The DIAmonds appear to have run into trouble, but nothing particularly serious. Friday's loss was only $0.59 or about one half of one percent. They continue to hold above the intermediate term uptrend line and above even the 20-day moving average. The 50-day moving average hasn't been tested, let alone closed below since it crossed above that average on July 25th, 2006. That is a very long time to go without that important average being tested and signifies the strength of this uptrend.

While there was a signal to short the DIAmonds after Thursday's close, staying short the DIAmonds for any length of time after one of these signals in the last eight months was a certain way to be on the losing end of the trade. We would not be confident in shorting the DIAmonds aggressively until the 50-day moving average is decisively broken.

The S&P 500 ETF, known as the Spyders (AMEX:SPY) is shown in the weekly chart below:

The weekly chart suggests the SPYders may trade sideways for a bit or even reverse into a downtrend move. We wouldn't get too excited at downside prospects until the support line on the chart is clearly broken. Last week we suggested the SPYders would see consolidation, which is what has occurred. We also suggested last week that support may be found just below the $44.00 level, which is where we closed on Friday ($143.96). If this holds then we would expect the advance to resume again after a consolidation period. A dip down to around $143.25 might find support as well (see chart).

The Fractal Indicator isn't indicating a strongly trending state at this time.

The S&P 500 ETF, known as the Spyders (AMEX:SPY) is shown in the daily chart below:

As indicated in the discussion of the weekly chart, the daily chart shows the uptrend is still unbroken. Friday's test to the 20-day moving average was rejected so we need to watch trading action in the coming week to see if any sort of real down trending action can get underway.

This week's NASDAQ 100 ETF (QQQQ) Weekly and Daily Charts are below:

Examining the weekly and daily charts, we see the potential for a large move exists, with the weekly Fractal Indicator now in position for the start of a strongly trending move. The 20-week (100-day) moving average lies just below and if broken would present the first such opportunity for the bears to get some real downside action started. Thus far, the $43 area hasn't been seen since late December. In addition, the 100% Fibonacci retracement level exists around $43.55, so it will have to be breached before further downside action will get started.

This week's Russell-2000 ETF (Amex:IWM) Weekly and Daily Charts are below:

The Hirami star pattern is not common and is generally a potent reversal sign. The Russell-2000 has been leading the latest market advance as investors and traders rush to add more volatility (risk) to their portfolios. This often occurs at market tops, and we are wary about this latest strong move upward.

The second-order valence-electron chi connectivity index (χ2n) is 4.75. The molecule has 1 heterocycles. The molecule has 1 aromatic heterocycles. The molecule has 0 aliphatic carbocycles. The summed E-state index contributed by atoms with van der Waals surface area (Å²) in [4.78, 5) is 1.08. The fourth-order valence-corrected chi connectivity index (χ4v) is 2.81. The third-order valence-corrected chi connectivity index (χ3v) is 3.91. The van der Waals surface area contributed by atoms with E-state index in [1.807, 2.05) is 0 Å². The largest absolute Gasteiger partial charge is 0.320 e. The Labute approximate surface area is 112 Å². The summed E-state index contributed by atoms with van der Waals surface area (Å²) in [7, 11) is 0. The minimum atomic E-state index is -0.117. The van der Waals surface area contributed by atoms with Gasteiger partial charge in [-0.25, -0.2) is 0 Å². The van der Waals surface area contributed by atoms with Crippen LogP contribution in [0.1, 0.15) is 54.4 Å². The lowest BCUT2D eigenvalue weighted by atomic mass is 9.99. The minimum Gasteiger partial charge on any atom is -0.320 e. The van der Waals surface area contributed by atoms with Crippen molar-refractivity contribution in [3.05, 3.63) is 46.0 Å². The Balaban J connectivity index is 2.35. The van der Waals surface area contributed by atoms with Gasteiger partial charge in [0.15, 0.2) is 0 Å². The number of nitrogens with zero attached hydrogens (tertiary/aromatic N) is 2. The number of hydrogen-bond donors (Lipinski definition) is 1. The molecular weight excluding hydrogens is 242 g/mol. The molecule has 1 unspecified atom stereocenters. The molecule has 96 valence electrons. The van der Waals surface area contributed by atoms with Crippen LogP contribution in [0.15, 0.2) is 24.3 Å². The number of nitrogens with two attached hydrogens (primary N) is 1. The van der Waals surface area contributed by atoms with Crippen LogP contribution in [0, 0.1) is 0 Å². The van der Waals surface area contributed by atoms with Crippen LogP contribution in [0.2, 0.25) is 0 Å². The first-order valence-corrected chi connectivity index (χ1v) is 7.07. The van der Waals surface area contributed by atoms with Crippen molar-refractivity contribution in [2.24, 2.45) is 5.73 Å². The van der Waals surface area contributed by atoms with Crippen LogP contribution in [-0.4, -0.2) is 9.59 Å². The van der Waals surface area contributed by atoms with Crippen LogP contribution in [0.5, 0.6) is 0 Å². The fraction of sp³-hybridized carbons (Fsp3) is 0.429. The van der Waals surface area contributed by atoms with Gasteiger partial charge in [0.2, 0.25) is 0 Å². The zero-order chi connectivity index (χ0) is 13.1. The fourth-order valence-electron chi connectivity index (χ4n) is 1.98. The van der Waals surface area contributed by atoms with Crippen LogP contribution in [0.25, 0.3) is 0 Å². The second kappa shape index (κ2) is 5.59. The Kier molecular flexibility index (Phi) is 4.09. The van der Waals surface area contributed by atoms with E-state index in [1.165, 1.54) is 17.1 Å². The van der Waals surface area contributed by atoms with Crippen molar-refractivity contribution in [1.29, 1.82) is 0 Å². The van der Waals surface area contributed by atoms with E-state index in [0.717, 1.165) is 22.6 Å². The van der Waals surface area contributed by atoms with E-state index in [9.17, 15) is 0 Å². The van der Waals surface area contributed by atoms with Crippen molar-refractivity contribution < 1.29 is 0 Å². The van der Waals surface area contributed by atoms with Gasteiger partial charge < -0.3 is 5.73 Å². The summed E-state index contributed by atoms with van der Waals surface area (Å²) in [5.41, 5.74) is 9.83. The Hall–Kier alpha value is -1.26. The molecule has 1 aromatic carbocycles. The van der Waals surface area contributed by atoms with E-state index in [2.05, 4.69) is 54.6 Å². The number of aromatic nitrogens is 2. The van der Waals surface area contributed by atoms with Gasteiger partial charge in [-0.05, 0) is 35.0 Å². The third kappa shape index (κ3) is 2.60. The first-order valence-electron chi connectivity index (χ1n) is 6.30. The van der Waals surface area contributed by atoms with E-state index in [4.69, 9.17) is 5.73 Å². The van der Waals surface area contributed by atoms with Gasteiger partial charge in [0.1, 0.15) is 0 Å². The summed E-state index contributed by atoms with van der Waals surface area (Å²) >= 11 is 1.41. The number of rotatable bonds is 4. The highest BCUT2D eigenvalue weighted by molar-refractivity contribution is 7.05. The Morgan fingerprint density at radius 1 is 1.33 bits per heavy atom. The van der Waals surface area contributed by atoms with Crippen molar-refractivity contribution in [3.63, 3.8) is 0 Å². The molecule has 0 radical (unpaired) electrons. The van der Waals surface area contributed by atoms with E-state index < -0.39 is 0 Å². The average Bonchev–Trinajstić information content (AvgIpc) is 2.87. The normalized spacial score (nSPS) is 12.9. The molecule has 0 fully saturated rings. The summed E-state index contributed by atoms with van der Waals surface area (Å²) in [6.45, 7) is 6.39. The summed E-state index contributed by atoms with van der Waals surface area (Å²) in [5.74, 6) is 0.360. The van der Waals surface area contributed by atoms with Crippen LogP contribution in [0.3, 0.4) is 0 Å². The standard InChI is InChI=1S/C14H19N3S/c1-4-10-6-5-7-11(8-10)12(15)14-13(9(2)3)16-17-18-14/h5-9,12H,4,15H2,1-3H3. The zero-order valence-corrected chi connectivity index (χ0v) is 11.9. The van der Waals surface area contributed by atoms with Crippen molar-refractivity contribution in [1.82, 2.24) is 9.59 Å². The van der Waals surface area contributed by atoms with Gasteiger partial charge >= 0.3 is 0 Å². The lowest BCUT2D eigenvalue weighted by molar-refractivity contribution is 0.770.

The daily chart suggests that the downtrend may now be exhausted (the Fractal indicator turned upward). The support of the 20-day moving average lies more than one dollar below just above the $79 level. Friday's large red candle confirms Thursday's Hirami indicating a braking of the uptrend.

We believe that a short entry at around $80.60 could be safely exited around $79.00 for a short term short trade until it become apparent whether support will be broken.


The Fed heads seem to be stepping up to a concerted effort to jawbone the markets to consider an interest rate hike and are getting the desired reaction (for a day anyway). If the markets remain convinced the Fed is serious about the possibility to raise rates, the market will likely become defensive here and perhaps even begin a sell-off. A sign of core inflation creeping up, with say a monthly report of core CPI reaching 0.3% would likely send the markets into a tailspin, as the Fed is likely to act on that sort of data. The Fed's favorite inflation gauge is the chain deflator, which has been looking somewhat benign of late. We will continue to monitor these reports to position for profitable trading.

Growth prospects for 2007 appear to be dropping down into single digits, at least for the first half of the year or more. This has already been seen in guidance provided by many companies and some warnings issued, such as Micron's warning of a semiconductor glut of memory chips.

We believe that growth will continue, albeit more slowly and that investors will weigh the risk of equities versus the returns of fixed equities going forward. With Fed rate hikes in the picture, it makes bonds less desirable as their value diminishes with rising rates. Still, if company earnings growth drops down toward the rates paid by fixed income, investors may flee equities for less risk. This represents quite a conundrum for investors in U.S. securities going forward, and we shall continue to provide analysis to position for profits going forward.

Regards and Good Trading,



Mark McMillan

Author: Mark McMillan

Mark McMillan